In a sense, it possibly gave new life to existing bodies dedicated to the preservation of the state’s history, like the Penang Heritage Trust, an NGO that existed since 1986, and the Georgetown World Heritage Incorporated (which comes directly under the chief minister).
Another interesting experiment is Think City, a special project vehicle established under Khazanah Nasional specifically tasked with implementing a grants programme in Georgetown.
It selects projects to contribute small grants to for the purposes of conservation, restoration and revitalisation works. Old shophouses and hotels are given an incentive to beautify the exterior of their previously shoddy buildings, whilst streets have signboards elaborating on the history of their names.
This demonstrates the ability of a federal government agency to work closely with the local councils of the Pakatan-led state government, for the sake of bipartisan interests.
The formerly Gerakan-led think-tank for Penang, the Socio-Economic & Environmental Research Institute (SERI) was also transformed when Pakatan took over the state.
One of its first projects was to revamp the existing newsletter, the Pennag Economic Monthly, into a monthly magazine that would eventually be sold all the way in Singapore and Selangor. This eventually became the Penang Monthly.
The institute itself was also rejuvenated with new ideas and researchers, now renamed the Penang Institute, housed in a beautiful old bungalow and lovely grounds. The think-tank is responsible for conducting numerous public fora on a range of topics including most recently on the Malaysian Education Blueprint and on decentralisation (at my book launch-cum-forum).
It has also established itself by inviting world speakers such as Jeffrey Sachs, world-famous economist and Special Advisor to United Nations Secretary-General Ban Ki-Moon, who is due to give a lecture on Oct 20.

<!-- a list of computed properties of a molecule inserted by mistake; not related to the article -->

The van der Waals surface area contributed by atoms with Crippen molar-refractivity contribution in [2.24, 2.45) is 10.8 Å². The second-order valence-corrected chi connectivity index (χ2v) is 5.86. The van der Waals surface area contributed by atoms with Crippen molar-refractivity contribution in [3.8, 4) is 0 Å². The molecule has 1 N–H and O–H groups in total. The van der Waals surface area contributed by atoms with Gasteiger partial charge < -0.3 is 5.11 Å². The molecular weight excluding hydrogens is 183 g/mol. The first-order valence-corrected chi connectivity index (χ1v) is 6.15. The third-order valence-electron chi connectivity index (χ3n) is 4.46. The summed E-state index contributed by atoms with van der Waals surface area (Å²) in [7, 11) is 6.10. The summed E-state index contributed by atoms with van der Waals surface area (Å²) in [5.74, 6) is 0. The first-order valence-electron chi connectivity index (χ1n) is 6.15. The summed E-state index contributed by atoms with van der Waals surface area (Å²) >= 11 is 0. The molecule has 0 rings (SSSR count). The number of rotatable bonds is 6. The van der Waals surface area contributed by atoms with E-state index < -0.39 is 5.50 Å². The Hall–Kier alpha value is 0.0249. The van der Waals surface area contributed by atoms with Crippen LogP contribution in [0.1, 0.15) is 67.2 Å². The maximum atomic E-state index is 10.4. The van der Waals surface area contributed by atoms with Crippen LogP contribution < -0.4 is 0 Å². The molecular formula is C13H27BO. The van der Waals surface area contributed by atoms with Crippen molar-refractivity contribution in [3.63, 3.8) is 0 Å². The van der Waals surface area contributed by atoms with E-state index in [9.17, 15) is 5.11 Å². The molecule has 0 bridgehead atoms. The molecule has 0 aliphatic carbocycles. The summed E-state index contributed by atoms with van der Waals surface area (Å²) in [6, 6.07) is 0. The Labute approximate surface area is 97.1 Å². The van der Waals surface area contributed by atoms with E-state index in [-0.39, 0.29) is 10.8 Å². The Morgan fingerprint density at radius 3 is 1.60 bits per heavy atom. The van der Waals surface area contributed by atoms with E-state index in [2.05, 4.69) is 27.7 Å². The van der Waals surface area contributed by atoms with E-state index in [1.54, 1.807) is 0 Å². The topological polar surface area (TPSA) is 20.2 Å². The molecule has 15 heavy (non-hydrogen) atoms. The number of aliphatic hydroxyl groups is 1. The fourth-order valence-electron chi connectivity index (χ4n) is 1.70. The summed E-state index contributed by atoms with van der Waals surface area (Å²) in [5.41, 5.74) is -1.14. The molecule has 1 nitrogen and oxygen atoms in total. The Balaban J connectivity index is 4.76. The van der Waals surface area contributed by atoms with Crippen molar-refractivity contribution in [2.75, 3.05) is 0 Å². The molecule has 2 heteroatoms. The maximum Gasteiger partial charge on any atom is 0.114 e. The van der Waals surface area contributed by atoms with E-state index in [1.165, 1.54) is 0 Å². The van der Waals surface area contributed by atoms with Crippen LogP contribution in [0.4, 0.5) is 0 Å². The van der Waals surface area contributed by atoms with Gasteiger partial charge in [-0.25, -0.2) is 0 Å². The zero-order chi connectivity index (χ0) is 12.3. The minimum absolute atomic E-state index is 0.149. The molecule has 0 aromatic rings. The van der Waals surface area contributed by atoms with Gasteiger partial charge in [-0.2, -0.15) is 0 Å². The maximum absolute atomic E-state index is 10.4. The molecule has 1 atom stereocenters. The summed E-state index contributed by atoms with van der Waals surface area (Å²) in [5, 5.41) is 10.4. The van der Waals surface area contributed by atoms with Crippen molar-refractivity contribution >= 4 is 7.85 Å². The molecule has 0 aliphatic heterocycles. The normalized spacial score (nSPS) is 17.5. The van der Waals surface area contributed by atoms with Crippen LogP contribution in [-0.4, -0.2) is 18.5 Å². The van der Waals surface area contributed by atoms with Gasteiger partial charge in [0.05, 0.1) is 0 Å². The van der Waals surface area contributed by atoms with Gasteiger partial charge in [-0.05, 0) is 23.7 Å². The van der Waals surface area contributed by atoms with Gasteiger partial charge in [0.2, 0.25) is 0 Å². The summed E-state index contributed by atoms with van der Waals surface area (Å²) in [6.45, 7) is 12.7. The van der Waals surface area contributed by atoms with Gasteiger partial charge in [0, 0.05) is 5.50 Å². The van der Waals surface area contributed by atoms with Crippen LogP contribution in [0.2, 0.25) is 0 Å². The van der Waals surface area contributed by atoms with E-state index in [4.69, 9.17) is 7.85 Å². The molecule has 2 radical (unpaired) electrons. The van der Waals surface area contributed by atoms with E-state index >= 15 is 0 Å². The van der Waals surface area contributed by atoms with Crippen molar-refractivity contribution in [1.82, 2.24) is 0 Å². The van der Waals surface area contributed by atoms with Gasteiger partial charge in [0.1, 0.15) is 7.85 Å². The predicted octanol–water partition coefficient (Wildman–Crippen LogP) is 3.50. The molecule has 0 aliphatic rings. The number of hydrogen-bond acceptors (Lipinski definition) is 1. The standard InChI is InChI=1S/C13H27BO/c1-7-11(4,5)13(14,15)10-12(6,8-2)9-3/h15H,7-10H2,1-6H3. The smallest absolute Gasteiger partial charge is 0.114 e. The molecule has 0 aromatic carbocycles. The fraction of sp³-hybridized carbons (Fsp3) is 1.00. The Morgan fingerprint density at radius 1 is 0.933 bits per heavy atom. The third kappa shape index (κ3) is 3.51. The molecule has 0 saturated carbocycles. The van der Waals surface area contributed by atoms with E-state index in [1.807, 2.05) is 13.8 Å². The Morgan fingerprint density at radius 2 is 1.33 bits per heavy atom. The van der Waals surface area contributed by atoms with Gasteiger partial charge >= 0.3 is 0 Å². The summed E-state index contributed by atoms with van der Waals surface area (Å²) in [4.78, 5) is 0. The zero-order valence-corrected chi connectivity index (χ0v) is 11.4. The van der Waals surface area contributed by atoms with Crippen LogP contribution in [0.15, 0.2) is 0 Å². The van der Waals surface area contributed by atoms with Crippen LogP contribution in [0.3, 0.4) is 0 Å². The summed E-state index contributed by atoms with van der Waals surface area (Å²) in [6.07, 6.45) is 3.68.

Selangor, given its many institutional and existing strengths, such as having a university under its helm, Universiti Selangor (Unisel), could also consider the possibility of establishing a think-tank under it.
The university could also perhaps initiate short courses, lecture series, elective subjects and public discussions on public policy, political philosophy and so on. It is important to build a generation of thinking young Malaysians already exposed to current political affairs and engage them in conversation on these matters.
Such a think-tank would also engage in public policy research and publications on behalf of the state.
Plans for urban regeneration and renewal in Petaling Jaya are already underway, and ensuring local communities and civil society are thoroughly involved in its process is extremely important. Building a community of individuals who participate in the development of their own areas would allow them to decide for themselves what sort of city of the future they desire.
Multi-stakeholder engagement, although sometimes tiring, truly does work when properly done.
Pakatan-led states when collaborating would form the best possible model, adopting the best of each state’s examples, slowly laying the blueprint for other states to follow in the future – whether Pakatan or Barisan.
This, perhaps, is an example of what the heads of states had in mind when discussing the "economic network" of Pakatan states two years ago during the second Menteris Besar Summit held in Shah Alam.
Indeed, this would go well to demonstrate to Malaysians that the coalition is determined to improve people’s lives, which is ultimately the chief reason for which governments are elected into power.